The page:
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Britain plans apology for sending children to abuse in colonies

| Monday, Nov. 16, 2009

LONDON — As many as 150,000 poor British children were shipped off to the colonies over three and a half centuries, often taken from struggling families under programs intended to provide them with a new start — and the Empire with a supply of sturdy white workers.

Forty years after the program stopped, Britain and Australia are saying sorry to the child migrants, who were promised a better life only to suffer abuse and neglect thousands of miles from home.

The British government said Sunday that Prime Minister Gordon Brown would apologize for child migrant programs that sent boys and girls as young as 3 to Australia, Canada and other former colonies. Many ended up in institutions where they were physically and sexually abused, or were sent to work as farm laborers.

Australian Prime Minister Kevin Rudd will offer his own apology today to the child migrants, as well as to the "forgotten Australians," children who suffered in state care during the last century.

Sandra Anker, who was 6 when she was sent to Australia in 1950, said the British government has "a lot to answer for."

"We've suffered all our lives," she told the BBC. "For the government of England to say sorry to us, it makes it right — even if it's late, it's better than not at all."

The British government has estimated that a total of 150,000 British children may have been shipped abroad between 1618 — when a group was sent to the Virginia Colony — and 1967, most of them from the late 19th century onward.

After 1920, most of the children went to Australia through programs run by the government, religious groups and children's charities.

A 2001 Australian report said that between 6,000 and 30,000 children from Britain and Malta, often taken from unmarried mothers or impoverished families, were sent alone to Australia as migrants during the 20th century. Many of the children were told that they were orphans, though most had either been abandoned or taken from their families by the state. Siblings were commonly split up once they arrived in Australia.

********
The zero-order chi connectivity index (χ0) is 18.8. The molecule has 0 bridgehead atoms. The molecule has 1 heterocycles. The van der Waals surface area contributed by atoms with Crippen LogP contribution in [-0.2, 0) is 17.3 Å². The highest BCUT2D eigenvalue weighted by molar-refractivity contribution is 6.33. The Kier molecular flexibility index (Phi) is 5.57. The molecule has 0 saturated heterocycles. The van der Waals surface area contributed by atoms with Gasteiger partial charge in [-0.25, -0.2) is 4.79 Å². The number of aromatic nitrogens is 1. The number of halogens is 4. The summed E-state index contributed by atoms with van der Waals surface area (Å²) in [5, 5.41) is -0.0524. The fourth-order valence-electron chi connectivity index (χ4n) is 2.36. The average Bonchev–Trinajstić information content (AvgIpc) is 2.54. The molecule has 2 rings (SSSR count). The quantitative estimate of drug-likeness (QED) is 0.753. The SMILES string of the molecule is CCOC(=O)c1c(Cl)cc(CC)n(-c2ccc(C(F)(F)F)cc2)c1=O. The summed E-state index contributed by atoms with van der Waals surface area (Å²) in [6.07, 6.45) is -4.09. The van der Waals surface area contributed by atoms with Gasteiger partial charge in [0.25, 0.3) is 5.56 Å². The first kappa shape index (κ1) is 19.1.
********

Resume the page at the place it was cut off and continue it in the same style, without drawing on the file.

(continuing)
Authorities believed they were acting in the children's best interests, but the migration was intended to stop them from being a burden on the British state while supplying the receiving countries with potential workers. A 1998 British parliamentary inquiry noted that "a further motive was racist: the importation of 'good white stock' was seen as a desirable policy objective in the developing British Colonies."

British Children's Secretary Ed Balls said the child migrant policy was "a stain on our society."

"The apology is symbolically very important," he told Sky News television.

"I think it is important that we say to the children who are now adults and older people and to their offspring that this is something that we look back on in shame," he said.

"It would never happen today. But I think it is right that as a society when we look back and see things which we now know were morally wrong, that we are willing to say we're sorry."

Britain has been trying to make amends since the late 1990s by funding trips to reunite migrants with their families in Britain.

Brown's office said officials would consult with representatives of the surviving children before making a formal apology next year.

Official apologies for historical wrongs have proved controversial.

Former Australian Prime Minister John Howard initially resisted calls to apologize to institutionalized children and Australian Aborigines, arguing that contemporary Australians should not take responsibility for mistakes made by past generations.

Rudd reversed the policy after he was elected in 2007 and apologized to Aborigines for 200 years of injustice since European settlement.

At a ceremony today in Canberra that hundreds of former child migrants are expected to attend, Rudd will apologize for his country's role in the migration and say sorry to the 7,000 survivors of the program who still live in Australia.

He will apologize to the Australian children — more than 500,000, according to a 2004 Australian Senate report — who were placed in foster homes, orphanages and other institutions during the 20th century. Many were emotionally, physically and sexually abused in state care.

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